Great British Sewing Bee ‘summer week’ turns up heat for Hull contestants

Author (Deborah Hall)
This post originally appeared on Hull Live – Celebs & TV

Turn-ups, pocket inserts and buttonholes brought The Great British Sewing Bee competitors out in a sweat as they tackled three challenges for “summer week”.

In the opening frames of last night’s BBC One show, Hull’s Andrew Aspland, 54, said he was all ready for the summer theme, sporting a summery shirt and straw hat, but said: “My legs are past shorts, they don’t come out for anybody.”

As it was, the 11 remaining stitchers needed to create a pair of “paper bag” shorts, complete with elasticated waist, a waist-tie, turn-ups and pockets, using ten pattern pieces for the first challenge of week two.

Andrew, a maths teacher, said the mathematician in him liked to be as accurate as possible, and he could be seen ironing his finished shorts on a mannequin, saying: “I wouldn’t do this if it was on a human being.”

After the three-and-a-half hours given for the project, the stitching around the channel for Andrew’s elastic waist wasn’t straight, according to judge Esme Young.

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Andrew Aspland’s made-to-measure creation is appraised by judges Esme Young and Patrick Grant

She did comment that his turn-ups had been sewn correctly – this part of the garment foxed many of the other sewers – and fellow judge Patrick Grant said the waist gathers on Andrew’s shorts were “lovely”. He ended up being placed third.

East Yorkshire’s Cathryn Tosler-Waudby, 57, who admitted she had never made a pair of shorts before, came fourth in the round, with Patrick commenting: “There’s a lot that’s good in these.”

The transformation challenge called on the sewers to make a woman’s garment for a summer’s evening from up to four pairs of men’s board shorts, and a variety of other men’s swimwear, with Esme saying she was looking for the competitors to “make a statement” with their creations.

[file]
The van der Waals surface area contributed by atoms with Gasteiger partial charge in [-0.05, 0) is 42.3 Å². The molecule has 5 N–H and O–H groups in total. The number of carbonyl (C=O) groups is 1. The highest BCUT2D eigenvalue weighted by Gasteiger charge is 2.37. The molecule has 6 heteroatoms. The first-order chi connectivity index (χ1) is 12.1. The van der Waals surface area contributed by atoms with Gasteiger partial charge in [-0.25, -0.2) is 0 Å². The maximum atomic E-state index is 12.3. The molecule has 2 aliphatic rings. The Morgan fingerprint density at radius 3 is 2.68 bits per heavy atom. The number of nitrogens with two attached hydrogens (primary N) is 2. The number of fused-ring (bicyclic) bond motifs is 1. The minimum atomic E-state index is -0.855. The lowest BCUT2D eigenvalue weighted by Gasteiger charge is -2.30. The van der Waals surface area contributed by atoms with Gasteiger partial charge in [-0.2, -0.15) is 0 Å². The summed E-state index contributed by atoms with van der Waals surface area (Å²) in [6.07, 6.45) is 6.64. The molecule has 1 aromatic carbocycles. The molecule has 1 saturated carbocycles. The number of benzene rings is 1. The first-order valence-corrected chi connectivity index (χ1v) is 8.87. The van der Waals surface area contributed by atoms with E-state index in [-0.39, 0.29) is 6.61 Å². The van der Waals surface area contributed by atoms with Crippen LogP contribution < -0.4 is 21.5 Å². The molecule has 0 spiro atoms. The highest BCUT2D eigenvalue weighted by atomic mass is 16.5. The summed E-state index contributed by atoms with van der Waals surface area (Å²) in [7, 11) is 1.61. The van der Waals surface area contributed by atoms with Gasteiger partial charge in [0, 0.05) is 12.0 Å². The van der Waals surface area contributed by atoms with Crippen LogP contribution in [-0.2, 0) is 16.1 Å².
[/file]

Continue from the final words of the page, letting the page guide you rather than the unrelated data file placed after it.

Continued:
Cathryn, a semi-retired former dinner lady, was shown away from the GBSB sewing room enjoying her allotment and when asked by host Joe Lycett what she also enjoyed when she wasn’t sewing, the grime music fan said: “I dance like nobody’s watching.”

Her summer top earned her another fourth place, the judges admiring her colour co-ordination, while Andrew fell away to tenth place for his dress, the judges agreeing the effect of the orange stripes was “a little bit busy”.

The final task was to sew a made-to-measure button-down summer dress to fit a live model, something Patrick said was a classic summer item but a “deceptively difficult” challenge.

Cathryn had chosen a cotton fabric with a pattern of small keys – “the colour reminds me of the sea” – and raised eyebrows when she said she had never done pattern matching before, Patrick saying: “I admire your bravery.”

Patrick Grant and Esme Young explain the “paper bag” shorts pattern challenge to host Joe Lycett, left

She struggled to finish her buttonholes and buttons – one was falling off when Esme appraised the dress – and Patrick said she would have had plenty time to finish if she had not been busy trying to match the pattern.

Andrew had chosen to make a 40s-style dress, saying: “It harks back to an era when dressing up was the done thing.

“My mother and grandmother would not go into town without lipstick or a dress on.”

Hull’s Andrew Aspland is also revealed as a bellringer during The Great British Sewing Bee

Esme said he had obviously thought about the design with its contrasting collar, belt and buttons but Patrick said the waistline fell a little below where it ought to be.

After Julie’s departure in week one, Jean had to leave the sewing room last night, leaving the ten remaining stitchers to tackle gent’s classic week next Wednesday on BBC One at 9pm.

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